-Don’t let children stay home if they express reluctance to go to school. Avoidance increases anxiety.

-Encourage the child to express feelings and ideas through familiar activities such as writing, drawing, and singing.

-Turn off the news.
Media/visual images can add to the trauma of a tragedy, particularly for young children. Images on the television, in video, and on the Internet can be confusing and disorienting as dramatic images are repeated over and over again.

-Look for “kid-friendly” sources of information.
These might include children’s books, magazines and websites for children who want to learn more.

-Talk about people who are helping.
The wonderful Mr. Rogers noted that whenever his family learned about bad news, his mother encouraged him to “look for the helpers.” These may include first responders, volunteers, doctors, teachers, or community members. Let your child know that even though bad things happen, the world has many good people who want to help.

-Keep up your routine.
Normalcy will help the child deal with difficult feelings, as will doing fun things that you both enjoy. Remember that kids still need to be kids.

-Stay calm.
Model self care by sticking to a routine, including appropriate sleep, exercise, meal times, quiet time, chores, and family time.

-Keep home a safe place.
Children, regardless of age, often find home to be a safe haven when the world around them becomes overwhelming. During times of crisis, it is important to remember that children may come home seeking the safe feeling they have being there. Help make it a place where your children find the peace or comfort they need.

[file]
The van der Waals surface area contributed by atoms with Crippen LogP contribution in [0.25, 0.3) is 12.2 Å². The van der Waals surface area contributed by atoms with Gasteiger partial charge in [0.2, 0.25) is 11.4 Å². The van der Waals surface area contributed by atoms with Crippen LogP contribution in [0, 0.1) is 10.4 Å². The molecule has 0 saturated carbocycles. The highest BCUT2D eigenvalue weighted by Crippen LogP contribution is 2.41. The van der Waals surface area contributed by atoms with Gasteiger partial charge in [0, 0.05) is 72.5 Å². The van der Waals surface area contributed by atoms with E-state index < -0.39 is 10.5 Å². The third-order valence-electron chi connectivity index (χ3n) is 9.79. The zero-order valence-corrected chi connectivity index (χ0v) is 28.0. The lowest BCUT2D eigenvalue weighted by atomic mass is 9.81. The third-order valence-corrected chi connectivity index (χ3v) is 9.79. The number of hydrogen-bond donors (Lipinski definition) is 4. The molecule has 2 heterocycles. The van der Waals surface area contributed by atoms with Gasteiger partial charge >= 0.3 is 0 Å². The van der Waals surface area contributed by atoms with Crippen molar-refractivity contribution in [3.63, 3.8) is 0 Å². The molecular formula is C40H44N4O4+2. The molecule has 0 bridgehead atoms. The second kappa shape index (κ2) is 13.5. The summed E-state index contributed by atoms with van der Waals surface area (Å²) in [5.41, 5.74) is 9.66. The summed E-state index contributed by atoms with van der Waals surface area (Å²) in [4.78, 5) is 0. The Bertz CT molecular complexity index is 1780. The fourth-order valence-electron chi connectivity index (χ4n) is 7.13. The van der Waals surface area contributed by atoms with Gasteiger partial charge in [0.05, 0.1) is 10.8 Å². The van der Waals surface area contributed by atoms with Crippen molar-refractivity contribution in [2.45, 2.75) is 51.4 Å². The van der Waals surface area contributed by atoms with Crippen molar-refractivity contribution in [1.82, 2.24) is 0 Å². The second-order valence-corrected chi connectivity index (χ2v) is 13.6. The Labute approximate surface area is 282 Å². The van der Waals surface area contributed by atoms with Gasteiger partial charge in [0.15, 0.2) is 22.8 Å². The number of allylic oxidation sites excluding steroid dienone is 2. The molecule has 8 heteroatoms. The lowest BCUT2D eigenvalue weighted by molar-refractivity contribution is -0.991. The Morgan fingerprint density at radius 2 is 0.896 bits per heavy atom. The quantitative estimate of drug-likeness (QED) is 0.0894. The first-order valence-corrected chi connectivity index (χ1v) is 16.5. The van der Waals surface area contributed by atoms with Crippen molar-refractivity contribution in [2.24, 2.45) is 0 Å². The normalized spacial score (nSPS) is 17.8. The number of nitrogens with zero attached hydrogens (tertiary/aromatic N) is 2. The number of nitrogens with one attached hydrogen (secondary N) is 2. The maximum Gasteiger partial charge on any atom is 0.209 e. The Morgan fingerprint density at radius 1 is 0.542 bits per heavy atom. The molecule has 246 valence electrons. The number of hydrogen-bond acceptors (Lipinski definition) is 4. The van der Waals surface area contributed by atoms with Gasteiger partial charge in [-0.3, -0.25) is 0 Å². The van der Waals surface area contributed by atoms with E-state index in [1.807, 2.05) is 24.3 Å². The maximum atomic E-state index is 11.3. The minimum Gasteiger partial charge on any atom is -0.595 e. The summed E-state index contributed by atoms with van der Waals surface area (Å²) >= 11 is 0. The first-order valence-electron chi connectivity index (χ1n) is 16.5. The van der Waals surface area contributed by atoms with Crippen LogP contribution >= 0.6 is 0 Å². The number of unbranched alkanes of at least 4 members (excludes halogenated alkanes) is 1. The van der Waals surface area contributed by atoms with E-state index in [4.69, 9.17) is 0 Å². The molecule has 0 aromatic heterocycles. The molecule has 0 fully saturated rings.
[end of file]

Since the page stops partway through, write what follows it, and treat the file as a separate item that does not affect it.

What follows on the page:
-Be together.
Consider planning a night where everyone participates in a favorite family activity, movie, or game.

-Watch for signs of stress, fear or anxiety.
After a traumatic event, it is typical for children (and adults) to experience a wide range of emotions, including fearfulness, shock, anger, grief and anxiety. Your children’s behaviors may change because of their response to the event. They may experience trouble sleeping, difficulty with concentrating on school work or home responsibilities, changes in appetite, and changes in mood. This is normal for everyone and should begin to disappear in four to six weeks, if no other traumatic events have occurred.

-Monitor adult conversations.
Be aware that your children may be listening to your conversations. If they do not understand they will “fill in the gaps,” which can increase anxiety.

-Check in often.
Be sure to check in regularly with your children as you monitor their coping. Provide extra time, attention and patience.

-Get close.
Give your child extra comfort and physical affection, like hugs or snuggling up together with a favorite book.

For more info see American Psychological Association guidelines on coping with gun violence and my post on anxiety and coping skills:

Embolden Psychology

Embolden offers the ADOS-2, the gold standard assessment for kids on the spectrum.

Combined with psychoeducational testing, it helps provide comprehensive information and recommendations to help children and teens six and up.